Now the challenge for superintendents and  boards will be to design a system to ensure equitable access to the LMS with mobile devices and equitable student accessibility to the LMS from home. When education achieves this major milestone, we will truly see a major transformation in education and the closing of the achievement gap. Let’s make this happen!




Redesigning How the Job Gets Done

Posted by Gabe Soumakian on November 8, 2010

It’s hitting us all like a ton of bricks.  Our state is in a financial mess.  The 2010 Budget is put together with smoke and mirrors.  The technology in our districts is aging yet no funds are in sight for replacement. NCLB accountability is getting more challenging as the required proficiency levels increase.  Predictions indicate a staggering number of superintendents and principals will retire in 2011.  We have already eliminated as many positions as we can.  Those of us who remain must adapt to the new normal and, at the same time, somehow promote a culture of innovation that will help us survive with limited resources.

Clearly, we can’t continue to do our work the same way we we’ve done it in the past.  We need some new ideas!  Here are some concepts I’ve come across that hold a lot of promise as we struggle to redesign the future of work, work processes, and learn to manage our resources differently through the greatest era of change in our lifetime.

  • Content, Process, and Relationship.  Content is what you want to achieve.  Process is how and why you do the work or achieve your goal. Relationship is about the networking and the people skills for getting the work done.  Most people usually know the what, but struggle with the how and why.  Success depends on getting all three right.
  • Adaptive Leadership.  Clearly defined problems with known solutions can be tackled through the current structures and systems in an organization.  However when challenges arise that require a new mindset and new ways of thinking and working, an organization needs adaptive leadership that mobilizes people and units that frequently have different needs, priorities and perspectives toward new ways of working and ways of thinking.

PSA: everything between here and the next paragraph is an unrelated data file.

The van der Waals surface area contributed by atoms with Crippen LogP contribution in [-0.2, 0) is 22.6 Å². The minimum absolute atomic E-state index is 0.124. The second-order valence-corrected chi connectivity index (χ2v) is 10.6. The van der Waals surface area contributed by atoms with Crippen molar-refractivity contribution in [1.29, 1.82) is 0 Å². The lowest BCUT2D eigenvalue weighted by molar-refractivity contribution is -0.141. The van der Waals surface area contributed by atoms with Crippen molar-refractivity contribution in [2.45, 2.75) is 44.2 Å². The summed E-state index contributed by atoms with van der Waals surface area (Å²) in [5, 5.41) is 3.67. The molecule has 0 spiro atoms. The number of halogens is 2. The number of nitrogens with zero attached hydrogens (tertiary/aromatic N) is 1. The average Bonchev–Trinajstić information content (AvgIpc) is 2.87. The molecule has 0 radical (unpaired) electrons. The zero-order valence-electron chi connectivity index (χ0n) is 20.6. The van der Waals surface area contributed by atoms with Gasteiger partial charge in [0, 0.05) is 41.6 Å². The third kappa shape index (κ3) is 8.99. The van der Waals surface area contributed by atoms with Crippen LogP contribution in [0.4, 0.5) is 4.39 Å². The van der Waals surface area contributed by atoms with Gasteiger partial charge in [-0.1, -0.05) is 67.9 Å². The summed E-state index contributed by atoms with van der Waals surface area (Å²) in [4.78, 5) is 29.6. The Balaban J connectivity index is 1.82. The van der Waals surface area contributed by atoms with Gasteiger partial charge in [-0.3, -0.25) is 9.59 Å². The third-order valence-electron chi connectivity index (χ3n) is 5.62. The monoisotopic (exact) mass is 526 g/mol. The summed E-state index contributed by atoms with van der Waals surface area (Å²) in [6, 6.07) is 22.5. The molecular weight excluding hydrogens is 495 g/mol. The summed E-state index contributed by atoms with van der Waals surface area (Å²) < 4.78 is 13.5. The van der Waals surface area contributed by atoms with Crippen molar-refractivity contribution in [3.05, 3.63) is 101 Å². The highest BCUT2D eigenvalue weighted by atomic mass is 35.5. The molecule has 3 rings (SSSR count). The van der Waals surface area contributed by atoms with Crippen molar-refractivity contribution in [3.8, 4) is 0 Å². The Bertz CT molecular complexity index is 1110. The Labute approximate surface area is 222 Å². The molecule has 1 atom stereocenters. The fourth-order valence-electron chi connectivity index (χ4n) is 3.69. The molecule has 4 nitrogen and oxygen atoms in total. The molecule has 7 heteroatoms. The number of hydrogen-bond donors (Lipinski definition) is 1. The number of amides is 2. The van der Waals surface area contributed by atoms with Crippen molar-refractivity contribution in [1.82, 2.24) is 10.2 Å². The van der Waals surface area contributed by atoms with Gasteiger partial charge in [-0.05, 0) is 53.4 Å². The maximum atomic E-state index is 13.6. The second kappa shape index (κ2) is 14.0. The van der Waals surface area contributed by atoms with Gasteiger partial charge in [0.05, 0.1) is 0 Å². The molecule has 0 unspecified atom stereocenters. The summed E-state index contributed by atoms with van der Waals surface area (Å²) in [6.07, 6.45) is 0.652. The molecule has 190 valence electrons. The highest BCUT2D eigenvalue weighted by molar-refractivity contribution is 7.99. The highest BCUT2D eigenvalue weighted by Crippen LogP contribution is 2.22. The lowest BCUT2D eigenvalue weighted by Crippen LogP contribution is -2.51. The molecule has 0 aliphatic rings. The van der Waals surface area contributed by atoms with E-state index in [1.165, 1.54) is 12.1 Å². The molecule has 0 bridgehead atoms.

• Culture of Change and Innovation.  No lesser an institution than the U.S. Army is talking “adapt or die.”  We will do well to consider these very intense but great lessons regarding process versus product: “Process is important, but excessive focus on process versus product significantly impedes innovation.”
  • Student-Centric Education.  Clay Christensen, in his book Disrupting Class, challenges our thinking for how technology, learning, and assessment will change how schools are organized and how student-centric education will be the future.
  • Twenty Percent Time.   Google allows its employee to use one day a week to innovate and create their own projects or applications related to Google’s overall mission.  Many of Google’s new products have come from employees experimenting during this twenty percent time.  What if we were to allow our students and teachers to use one day a week to be innovative and creative within the desired curriculum.  What would learning in a classroom look like?
  • Creativity is Extraordinary.  Dewitt Jones defines creativity as “the ability to look at the ordinary and see the extraordinary.”  Finding the first right answer is just doing your job; looking for the extraordinary redefines your purpose and mission through creativity.
  • Knowledge Sharing, Social Networking and Collaboration.  The maxim, “To steal ideas from one person is plagiarism; to steal from many is research,” has been attributed to Wilson Mizner.  You can’t be an expert on everything,  so set up a network to share and exchange ideas.  Post a problem and you’ll be surprised how quickly your colleagues provide ideas and solutions.  ACSA Region XV Human Resources Council uses AirSet for collaboration. Admin 2.0 is designed by TICAL especially for administrators.   Social bookmarking sites such as Diigo and Delicious are also great tools for sharing and for researching topics previously reviewed using specific research terms.
  • Cloud Computing.  Get away from your hard drive and desktop and venture into mobile computing by living in the clouds.  Cloud computing allows you to access your files, process data, and use applications from anywhere, anytime, anyplace.  This will be the next generation of instructional technology that will be driven by its cost effectiveness and minimal IT support.
  • Print on Demand.   Are you still printing a stack of documents and keeping them in a file? Print on demand allows you to lower your cost by printing what you need when you need it.  By the way, do you really need to print it?  Save or scan your documents as pdf’s, then bookmark them in a web folder for access anywhere by anyone to whom you give permission.

Now’s your chance!  What would you add to the list?  We all learn from each other, so we want to hear your ideas and solutions.